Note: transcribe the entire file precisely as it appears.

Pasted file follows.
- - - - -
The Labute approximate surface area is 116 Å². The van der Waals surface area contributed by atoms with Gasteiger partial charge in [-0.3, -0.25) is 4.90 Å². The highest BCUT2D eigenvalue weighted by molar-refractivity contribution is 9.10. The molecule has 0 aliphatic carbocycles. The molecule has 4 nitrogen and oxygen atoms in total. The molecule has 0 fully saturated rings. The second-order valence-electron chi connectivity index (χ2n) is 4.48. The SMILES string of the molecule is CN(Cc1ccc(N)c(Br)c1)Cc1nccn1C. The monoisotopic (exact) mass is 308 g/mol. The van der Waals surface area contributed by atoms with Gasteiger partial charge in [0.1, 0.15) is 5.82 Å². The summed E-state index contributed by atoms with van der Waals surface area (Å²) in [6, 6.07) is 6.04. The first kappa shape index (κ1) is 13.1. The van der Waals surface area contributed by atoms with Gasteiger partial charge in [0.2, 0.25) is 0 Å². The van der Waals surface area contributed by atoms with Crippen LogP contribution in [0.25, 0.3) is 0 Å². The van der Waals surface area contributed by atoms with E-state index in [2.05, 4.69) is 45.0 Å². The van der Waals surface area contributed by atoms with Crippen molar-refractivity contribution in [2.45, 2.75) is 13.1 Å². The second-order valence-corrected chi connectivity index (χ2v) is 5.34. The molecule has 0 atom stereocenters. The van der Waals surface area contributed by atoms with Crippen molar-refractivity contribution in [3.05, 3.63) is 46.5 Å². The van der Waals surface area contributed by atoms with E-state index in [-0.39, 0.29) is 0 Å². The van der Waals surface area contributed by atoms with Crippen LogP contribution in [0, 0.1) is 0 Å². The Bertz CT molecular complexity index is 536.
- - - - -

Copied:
The Labute approximate surface area is 116 Å². The van der Waals surface area contributed by atoms with Gasteiger partial charge in [-0.3, -0.25) is 4.90 Å². The highest BCUT2D eigenvalue weighted by molar-refractivity contribution is 9.10. The molecule has 0 aliphatic carbocycles. The molecule has 4 nitrogen and oxygen atoms in total. The molecule has 0 fully saturated rings. The second-order valence-electron chi connectivity index (χ2n) is 4.48. The SMILES string of the molecule is CN(Cc1ccc(N)c(Br)c1)Cc1nccn1C. The monoisotopic (exact) mass is 308 g/mol. The van der Waals surface area contributed by atoms with Gasteiger partial charge in [0.1, 0.15) is 5.82 Å². The summed E-state index contributed by atoms with van der Waals surface area (Å²) in [6, 6.07) is 6.04. The first kappa shape index (κ1) is 13.1. The van der Waals surface area contributed by atoms with Gasteiger partial charge in [0.2, 0.25) is 0 Å². The van der Waals surface area contributed by atoms with Crippen LogP contribution in [0.25, 0.3) is 0 Å². The van der Waals surface area contributed by atoms with E-state index in [2.05, 4.69) is 45.0 Å². The van der Waals surface area contributed by atoms with Crippen molar-refractivity contribution in [2.45, 2.75) is 13.1 Å². The second-order valence-corrected chi connectivity index (χ2v) is 5.34. The molecule has 0 atom stereocenters. The van der Waals surface area contributed by atoms with Crippen molar-refractivity contribution in [3.05, 3.63) is 46.5 Å². The van der Waals surface area contributed by atoms with E-state index in [-0.39, 0.29) is 0 Å². The van der Waals surface area contributed by atoms with Crippen LogP contribution in [0, 0.1) is 0 Å². The Bertz CT molecular complexity index is 536.